2. That any relief given to non-Churchmen must be given so as to include non-Christians, who have national rights as much as Christians have.

3. That it cannot be right to relieve a grievance of one portion of Her Majesty's subjects by inflicting what would be felt to be as great, or a greater grievance, upon another, not less numerous portion.

4. That the provision of Cemeteries as the future national burial places is an obvious and easy method of removing entirely the grievance complained of, without doing any injury to the Church of England, or wounding the feelings of her members.

5. That it is to be presumed that the great bulk of the non-Churchmen of England will be glad to have their grievance remedied in a way palatable to the feelings of the members of the Church of England, rather than in one calculated to produce a lasting irritation.

6. That it would be a most unstatesmanlike and short-sighted measure to remedy a very limited evil by the introduction of a principle capable of unlimited application.

It has been the object of the writer of the foregoing pages to avoid everything of a controversial or irritating nature, and to treat the subject with impartiality and truth. As a member of the Legislature, he feels that it is his duty to consider the rights of those who are not members of the Church of England as much as those of Churchmen; but he does not think it can be right or politic to sacrifice the rights of the Church to the wishes of non-Churchmen any more than the rights of non-Churchmen to the wishes or supposed interests of the Church. He has also omitted a great many strong and obvious arguments against Mr. Osborne Morgan's Burials Bill, wishing to present, in the simplest form, that view of the question which seems to him to have most weight. But having stated the principles on which he thinks a measure ought to be based, he ventures to express the hope that by the good feeling and fairness of men of all parties, this distressing question may be settled for ever in a way vexatious to no one, and acceptable to all.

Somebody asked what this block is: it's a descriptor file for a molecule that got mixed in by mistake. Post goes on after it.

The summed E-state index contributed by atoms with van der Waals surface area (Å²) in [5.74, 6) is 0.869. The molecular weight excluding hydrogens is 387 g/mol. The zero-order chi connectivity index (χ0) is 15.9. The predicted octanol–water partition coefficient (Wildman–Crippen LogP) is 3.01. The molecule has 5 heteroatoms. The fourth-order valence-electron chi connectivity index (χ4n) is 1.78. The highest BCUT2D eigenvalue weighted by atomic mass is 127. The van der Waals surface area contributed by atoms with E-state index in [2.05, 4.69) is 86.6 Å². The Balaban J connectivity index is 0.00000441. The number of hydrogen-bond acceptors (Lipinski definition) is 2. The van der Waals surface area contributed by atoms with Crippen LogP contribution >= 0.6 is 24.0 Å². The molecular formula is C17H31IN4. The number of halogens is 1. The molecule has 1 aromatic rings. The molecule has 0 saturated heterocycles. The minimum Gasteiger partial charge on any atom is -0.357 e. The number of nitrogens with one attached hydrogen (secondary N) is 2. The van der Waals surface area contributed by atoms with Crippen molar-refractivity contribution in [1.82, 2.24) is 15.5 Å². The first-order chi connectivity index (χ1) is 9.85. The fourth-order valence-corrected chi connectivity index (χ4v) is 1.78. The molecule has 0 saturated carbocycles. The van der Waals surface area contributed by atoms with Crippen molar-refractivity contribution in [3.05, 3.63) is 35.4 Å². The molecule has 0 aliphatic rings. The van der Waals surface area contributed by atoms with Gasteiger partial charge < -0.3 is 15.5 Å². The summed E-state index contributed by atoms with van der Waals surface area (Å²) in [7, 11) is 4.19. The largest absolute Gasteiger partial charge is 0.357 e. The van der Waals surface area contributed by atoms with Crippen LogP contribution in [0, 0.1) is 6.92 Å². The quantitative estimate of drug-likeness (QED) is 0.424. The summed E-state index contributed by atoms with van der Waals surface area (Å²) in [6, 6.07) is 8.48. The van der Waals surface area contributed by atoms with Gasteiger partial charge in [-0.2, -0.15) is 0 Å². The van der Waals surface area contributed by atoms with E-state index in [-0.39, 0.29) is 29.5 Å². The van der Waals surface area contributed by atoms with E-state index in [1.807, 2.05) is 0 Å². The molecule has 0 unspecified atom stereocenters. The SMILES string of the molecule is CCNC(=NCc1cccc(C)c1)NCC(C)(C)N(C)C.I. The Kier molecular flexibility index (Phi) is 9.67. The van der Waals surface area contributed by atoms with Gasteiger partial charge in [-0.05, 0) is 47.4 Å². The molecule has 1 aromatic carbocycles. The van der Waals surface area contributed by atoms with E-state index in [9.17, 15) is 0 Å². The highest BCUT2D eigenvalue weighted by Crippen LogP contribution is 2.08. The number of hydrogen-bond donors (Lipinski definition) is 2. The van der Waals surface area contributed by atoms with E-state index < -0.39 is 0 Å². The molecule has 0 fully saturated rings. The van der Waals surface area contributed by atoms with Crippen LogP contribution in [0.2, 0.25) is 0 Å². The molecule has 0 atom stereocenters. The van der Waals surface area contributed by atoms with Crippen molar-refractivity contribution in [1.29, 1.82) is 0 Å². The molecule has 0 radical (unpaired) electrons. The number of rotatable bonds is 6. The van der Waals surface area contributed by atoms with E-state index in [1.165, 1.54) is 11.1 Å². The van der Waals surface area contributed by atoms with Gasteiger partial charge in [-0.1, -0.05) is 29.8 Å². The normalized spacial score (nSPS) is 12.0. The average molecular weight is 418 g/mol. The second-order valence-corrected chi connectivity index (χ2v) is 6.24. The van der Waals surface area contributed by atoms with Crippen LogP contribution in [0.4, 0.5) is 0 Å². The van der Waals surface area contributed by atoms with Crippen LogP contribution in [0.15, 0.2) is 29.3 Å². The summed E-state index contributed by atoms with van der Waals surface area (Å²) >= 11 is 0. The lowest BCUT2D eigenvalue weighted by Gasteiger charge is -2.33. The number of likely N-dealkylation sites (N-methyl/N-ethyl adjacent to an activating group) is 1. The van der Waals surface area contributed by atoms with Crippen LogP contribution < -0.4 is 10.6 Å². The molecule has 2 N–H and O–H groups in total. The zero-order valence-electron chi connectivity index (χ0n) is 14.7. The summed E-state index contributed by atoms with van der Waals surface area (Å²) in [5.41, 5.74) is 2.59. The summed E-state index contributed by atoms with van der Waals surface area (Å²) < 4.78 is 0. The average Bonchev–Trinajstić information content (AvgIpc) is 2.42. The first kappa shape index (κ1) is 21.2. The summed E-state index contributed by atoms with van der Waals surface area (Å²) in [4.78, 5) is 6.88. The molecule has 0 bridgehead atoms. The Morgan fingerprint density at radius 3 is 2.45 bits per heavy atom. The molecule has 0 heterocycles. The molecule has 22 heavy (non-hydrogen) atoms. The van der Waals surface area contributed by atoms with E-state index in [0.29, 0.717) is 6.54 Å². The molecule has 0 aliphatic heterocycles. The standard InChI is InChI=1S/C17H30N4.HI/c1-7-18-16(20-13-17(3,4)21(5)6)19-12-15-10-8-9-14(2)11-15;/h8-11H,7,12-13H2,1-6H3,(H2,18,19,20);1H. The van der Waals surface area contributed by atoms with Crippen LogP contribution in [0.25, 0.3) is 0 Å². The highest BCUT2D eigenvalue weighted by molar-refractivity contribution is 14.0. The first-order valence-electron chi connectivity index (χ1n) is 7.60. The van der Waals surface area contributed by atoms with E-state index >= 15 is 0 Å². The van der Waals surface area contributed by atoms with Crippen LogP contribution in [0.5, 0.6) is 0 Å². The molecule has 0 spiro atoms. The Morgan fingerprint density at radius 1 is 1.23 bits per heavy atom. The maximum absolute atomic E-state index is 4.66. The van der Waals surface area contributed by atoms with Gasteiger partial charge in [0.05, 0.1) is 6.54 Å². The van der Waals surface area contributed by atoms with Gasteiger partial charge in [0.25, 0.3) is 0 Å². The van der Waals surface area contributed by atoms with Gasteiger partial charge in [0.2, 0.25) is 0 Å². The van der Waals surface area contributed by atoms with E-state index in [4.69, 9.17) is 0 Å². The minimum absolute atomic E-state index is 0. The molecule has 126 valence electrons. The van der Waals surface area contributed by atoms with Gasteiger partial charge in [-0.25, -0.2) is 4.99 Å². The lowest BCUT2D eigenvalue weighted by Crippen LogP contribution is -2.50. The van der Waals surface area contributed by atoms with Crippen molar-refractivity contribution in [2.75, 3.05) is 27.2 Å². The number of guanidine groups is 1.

1. Except in the case of unbaptized or excommunicate persons, or those who have laid violent hands upon themselves.
  2. The time of the Commonwealth is an exception to this statement, but one which in no wise weakens the argument.

This work was published before January 1, 1926, and is in the public domain worldwide because the author died at least 100 years ago.